A son of Onomarchus, succeeding his uncle Phaÿllus as leader of the Phocians in
the Sacred War (B.C. 351). In order to secure his own safety, he concluded a treaty with
Philip, by which he was allowed to withdraw into the Peloponnesus with a body of eight
thousand mercenaries, leaving the unhappy Phocians to their fate, B.C. 346. Phalaecus now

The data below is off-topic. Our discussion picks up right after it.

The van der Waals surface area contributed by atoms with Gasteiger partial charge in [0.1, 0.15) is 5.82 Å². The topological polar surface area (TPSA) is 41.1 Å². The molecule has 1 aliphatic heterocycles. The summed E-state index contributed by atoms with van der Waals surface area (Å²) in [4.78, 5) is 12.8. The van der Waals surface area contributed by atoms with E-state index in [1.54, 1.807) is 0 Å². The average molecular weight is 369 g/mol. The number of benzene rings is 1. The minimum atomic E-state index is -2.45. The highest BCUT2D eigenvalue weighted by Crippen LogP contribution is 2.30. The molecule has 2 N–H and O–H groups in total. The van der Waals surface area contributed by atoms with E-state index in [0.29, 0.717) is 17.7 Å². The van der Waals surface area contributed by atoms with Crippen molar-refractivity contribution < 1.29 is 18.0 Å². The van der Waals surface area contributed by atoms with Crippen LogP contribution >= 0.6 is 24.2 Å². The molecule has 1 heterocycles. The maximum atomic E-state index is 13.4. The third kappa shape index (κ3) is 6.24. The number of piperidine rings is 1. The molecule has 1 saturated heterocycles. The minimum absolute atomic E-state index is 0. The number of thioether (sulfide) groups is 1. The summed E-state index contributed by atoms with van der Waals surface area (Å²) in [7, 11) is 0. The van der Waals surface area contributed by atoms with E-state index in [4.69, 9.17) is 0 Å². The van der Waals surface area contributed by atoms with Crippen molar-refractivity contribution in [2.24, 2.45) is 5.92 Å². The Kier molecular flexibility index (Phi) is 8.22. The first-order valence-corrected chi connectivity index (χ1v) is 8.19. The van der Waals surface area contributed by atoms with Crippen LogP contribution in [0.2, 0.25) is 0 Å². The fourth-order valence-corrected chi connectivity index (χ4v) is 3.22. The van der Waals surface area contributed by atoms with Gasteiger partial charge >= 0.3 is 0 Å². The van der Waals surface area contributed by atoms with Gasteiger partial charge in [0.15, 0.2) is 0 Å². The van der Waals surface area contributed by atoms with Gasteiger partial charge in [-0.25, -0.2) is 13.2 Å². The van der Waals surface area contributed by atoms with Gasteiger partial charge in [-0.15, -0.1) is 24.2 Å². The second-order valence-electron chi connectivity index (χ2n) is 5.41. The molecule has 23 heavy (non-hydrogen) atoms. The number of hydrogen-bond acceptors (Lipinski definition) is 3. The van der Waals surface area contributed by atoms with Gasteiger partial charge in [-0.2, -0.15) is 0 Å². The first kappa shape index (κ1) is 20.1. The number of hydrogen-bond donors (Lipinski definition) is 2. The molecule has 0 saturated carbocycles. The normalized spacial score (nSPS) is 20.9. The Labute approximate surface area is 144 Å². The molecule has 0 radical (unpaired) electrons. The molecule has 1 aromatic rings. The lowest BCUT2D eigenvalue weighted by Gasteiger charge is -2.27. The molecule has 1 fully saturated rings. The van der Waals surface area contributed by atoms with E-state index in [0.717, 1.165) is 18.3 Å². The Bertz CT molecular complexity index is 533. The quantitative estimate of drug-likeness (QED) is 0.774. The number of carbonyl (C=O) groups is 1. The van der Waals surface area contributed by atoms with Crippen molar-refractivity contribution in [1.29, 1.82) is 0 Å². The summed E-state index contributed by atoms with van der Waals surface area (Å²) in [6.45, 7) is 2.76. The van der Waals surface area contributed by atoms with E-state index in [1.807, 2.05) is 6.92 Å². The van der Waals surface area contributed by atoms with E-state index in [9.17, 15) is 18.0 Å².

assumed the part of a mere leader of mercenary troops, in which character we find him
engaging in various enterprises. He was slain at the siege of Cydonia in Crete.
A lyric and epigrammatic poet, from whom the hendecasyllabic metre, called
, took its name. Five of his epigrams are preserved in the Greek
Anthology. His date is uncertain, but he was probably one of the principal Alexandrian poets
(Athen. p. 440).